I suspect this hypothesis plays a significant role as well.

Mature systems are more config-driven

Perhaps the sort of systems that are involved in large-scale outages at big tech companies are the more mature, reliable systems. These are the types of software that have evolved over time to enable operators to control more of their behavior by specifying policy in configuration.

This means that an operator is more likely to be able to achieve a desired behavior change via config versus code. And that sounds like a good thing. We all know that hard-coding things is bad, and changing code is dangerous. In the limit, we wouldn’t have to make any code changes at all to achieve the desired system behavior.

So, perhaps the fact that config changes are more commonly implicated in large-scale outages is a sign of the maturity of the systems?

I have no idea about this one. It seems like a clever hypothesis, but perhaps it’s too clever.

Subverting the process

Recently, Salesforce released a public incident writeup for a service outage that happened in mid-May. There’s a lot of good stuff in here (DNS! A config change!), but I want to focus on one aspect of the writeup, a contributing factor described in the writeup as Subversion of the Emergency Break Fix (EBF) process.

Here are some excerpts from that section of the writeup (emphasis in the original):


An [Emergency Break Fix] is an unplanned and urgent change that is required to prevent or remediate a Severity-0, a Severity-1, or a Severity-2 incident… Non-urgent changes, i.e. those which do not require immediate attention, should not be deployed as EBFs.

In this situation, there was no active or imminent Severity-0, Severity-1 or Severity-2 incident, so the EBF process should not have been used, and standard Salesforce stagger processes should not have been ignored.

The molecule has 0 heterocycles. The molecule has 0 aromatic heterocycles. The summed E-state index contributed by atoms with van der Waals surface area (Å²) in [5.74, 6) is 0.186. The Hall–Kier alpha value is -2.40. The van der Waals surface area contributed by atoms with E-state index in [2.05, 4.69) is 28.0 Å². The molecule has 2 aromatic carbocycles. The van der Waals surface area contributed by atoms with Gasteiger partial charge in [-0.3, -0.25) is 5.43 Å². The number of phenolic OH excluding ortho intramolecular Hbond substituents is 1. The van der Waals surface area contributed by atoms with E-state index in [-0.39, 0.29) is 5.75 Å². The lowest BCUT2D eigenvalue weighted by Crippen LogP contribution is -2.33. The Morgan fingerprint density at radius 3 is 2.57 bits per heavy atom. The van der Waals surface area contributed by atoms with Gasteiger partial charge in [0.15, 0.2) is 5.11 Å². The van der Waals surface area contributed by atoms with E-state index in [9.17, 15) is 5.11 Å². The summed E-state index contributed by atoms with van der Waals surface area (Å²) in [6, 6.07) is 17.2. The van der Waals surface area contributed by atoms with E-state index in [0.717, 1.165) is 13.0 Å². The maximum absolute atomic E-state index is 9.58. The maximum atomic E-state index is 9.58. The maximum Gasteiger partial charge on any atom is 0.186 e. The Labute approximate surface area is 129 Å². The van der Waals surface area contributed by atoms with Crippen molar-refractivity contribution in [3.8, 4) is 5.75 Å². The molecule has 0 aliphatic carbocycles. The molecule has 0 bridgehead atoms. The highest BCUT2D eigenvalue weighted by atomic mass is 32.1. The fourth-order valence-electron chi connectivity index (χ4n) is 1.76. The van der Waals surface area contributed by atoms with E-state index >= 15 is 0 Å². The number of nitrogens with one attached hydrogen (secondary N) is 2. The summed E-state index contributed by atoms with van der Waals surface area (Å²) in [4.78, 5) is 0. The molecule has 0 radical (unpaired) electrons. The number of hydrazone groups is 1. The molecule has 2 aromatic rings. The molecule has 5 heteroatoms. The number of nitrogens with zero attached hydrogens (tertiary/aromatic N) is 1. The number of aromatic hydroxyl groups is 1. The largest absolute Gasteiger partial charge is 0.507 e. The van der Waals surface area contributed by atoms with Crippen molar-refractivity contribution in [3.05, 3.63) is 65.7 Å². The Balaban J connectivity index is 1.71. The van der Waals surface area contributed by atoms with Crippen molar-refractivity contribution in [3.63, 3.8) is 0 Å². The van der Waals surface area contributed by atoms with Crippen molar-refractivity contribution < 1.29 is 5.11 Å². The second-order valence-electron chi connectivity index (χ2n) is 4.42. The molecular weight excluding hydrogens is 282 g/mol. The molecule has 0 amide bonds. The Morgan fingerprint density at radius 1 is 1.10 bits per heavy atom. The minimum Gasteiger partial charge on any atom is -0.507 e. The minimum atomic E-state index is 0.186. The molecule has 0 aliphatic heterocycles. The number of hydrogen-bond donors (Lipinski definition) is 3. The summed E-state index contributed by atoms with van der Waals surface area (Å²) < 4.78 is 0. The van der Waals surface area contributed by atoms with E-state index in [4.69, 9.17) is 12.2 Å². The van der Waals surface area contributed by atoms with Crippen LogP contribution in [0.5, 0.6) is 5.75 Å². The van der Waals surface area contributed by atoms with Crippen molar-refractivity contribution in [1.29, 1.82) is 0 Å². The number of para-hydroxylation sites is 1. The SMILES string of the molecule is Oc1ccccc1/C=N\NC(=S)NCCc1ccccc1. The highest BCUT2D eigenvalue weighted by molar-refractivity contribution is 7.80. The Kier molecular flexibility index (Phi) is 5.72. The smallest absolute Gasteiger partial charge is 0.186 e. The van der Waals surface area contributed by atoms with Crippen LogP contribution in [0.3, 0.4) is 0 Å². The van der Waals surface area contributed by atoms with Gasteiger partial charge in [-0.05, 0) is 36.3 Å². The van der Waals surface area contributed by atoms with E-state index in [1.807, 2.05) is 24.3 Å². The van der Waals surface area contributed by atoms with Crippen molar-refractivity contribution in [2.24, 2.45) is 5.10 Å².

By following an emergency process, this change avoided the extensive review scrutiny that would have occurred had it been made as a standard change under the Salesforce Change Traffic Control (CTC) process. … In this case, the engineer subverted the known policy and the appropriate disciplinary action has been taken to ensure this does not happen in the future.


What was the engineer thinking? “ a reader wonders. I certainly did. People make decisions for reasons that make sense to them. I have no idea what the engineer’s reasoning was here, because there’s not even a hint of that reasoning alluded to here.

Is this process commonly circumvented by engineers for some reason? (i.e., was this situation actually more common than the writeup lets on?) Alternately, was the engineer facing atypical time pressure? If so, what was the nature of the time pressure?

One of the functions of public writeups is to give customers confidence in the organization’s ability to deal with future incidents. This section had the opposite effect, it filled me with dread. It communicates to me that the organization is not interested in understanding how actual work is done.

Woe be it to the next engineer caught in the double bind where there will be consequences if they don’t work quickly enough and there will be consequences if they don’t conform to a process that slows them down so much that they can’t get their work done quickly enough.

Naming names in incident writeups

In a recent Twitter thread, Alex Hidalgo from Nobl9 made the following observation about his incident reports:

I take the opposite approach: I never write any of my reports anonymously. Instead, I explicitly specify the names of all of the people involved. I wanted to write a post on why I do that.

I understand the motivation for providing anonymity. We feel guilt and shame when our changes contribute to an incident. The safety literature refers to this as second victim phenomenon. We don’t write down an engineer’s name in a report because we don’t want to exacerbate the second victim effect. Also, the incident is about the system, not the particular engineer.

The reason I take the opposite approach of naming names is that I want to normalize the fact that incidents are aspects of the system, not the individuals. I feel like providing anonymity implicitly sends the signal that “the names are omitted to protect the guilty.”